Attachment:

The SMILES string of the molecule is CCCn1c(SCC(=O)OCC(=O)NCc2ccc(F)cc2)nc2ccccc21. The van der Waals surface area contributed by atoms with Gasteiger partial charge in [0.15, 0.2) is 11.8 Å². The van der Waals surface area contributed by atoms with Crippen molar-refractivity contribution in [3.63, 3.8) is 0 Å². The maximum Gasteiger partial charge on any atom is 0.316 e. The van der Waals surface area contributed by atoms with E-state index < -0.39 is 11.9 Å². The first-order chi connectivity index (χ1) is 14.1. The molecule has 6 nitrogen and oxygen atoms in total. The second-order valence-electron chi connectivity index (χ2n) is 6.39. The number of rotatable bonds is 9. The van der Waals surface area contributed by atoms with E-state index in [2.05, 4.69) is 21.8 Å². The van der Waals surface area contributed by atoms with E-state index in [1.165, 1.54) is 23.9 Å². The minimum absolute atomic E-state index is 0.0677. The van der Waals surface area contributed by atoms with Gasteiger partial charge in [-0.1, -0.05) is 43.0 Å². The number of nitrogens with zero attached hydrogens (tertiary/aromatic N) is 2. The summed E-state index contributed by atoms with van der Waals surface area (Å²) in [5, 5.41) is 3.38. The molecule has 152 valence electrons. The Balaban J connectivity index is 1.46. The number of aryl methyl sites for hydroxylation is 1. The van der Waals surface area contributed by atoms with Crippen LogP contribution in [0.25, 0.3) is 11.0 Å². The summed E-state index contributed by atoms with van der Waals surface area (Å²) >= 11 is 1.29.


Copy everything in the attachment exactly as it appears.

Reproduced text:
The SMILES string of the molecule is CCCn1c(SCC(=O)OCC(=O)NCc2ccc(F)cc2)nc2ccccc21. The van der Waals surface area contributed by atoms with Gasteiger partial charge in [0.15, 0.2) is 11.8 Å². The van der Waals surface area contributed by atoms with Crippen molar-refractivity contribution in [3.63, 3.8) is 0 Å². The maximum Gasteiger partial charge on any atom is 0.316 e. The van der Waals surface area contributed by atoms with E-state index < -0.39 is 11.9 Å². The first-order chi connectivity index (χ1) is 14.1. The molecule has 6 nitrogen and oxygen atoms in total. The second-order valence-electron chi connectivity index (χ2n) is 6.39. The number of rotatable bonds is 9. The van der Waals surface area contributed by atoms with E-state index in [2.05, 4.69) is 21.8 Å². The van der Waals surface area contributed by atoms with E-state index in [1.165, 1.54) is 23.9 Å². The minimum absolute atomic E-state index is 0.0677. The van der Waals surface area contributed by atoms with Gasteiger partial charge in [-0.1, -0.05) is 43.0 Å². The number of nitrogens with zero attached hydrogens (tertiary/aromatic N) is 2. The summed E-state index contributed by atoms with van der Waals surface area (Å²) in [5, 5.41) is 3.38. The molecule has 152 valence electrons. The Balaban J connectivity index is 1.46. The number of aryl methyl sites for hydroxylation is 1. The van der Waals surface area contributed by atoms with Crippen LogP contribution in [0.25, 0.3) is 11.0 Å². The summed E-state index contributed by atoms with van der Waals surface area (Å²) >= 11 is 1.29.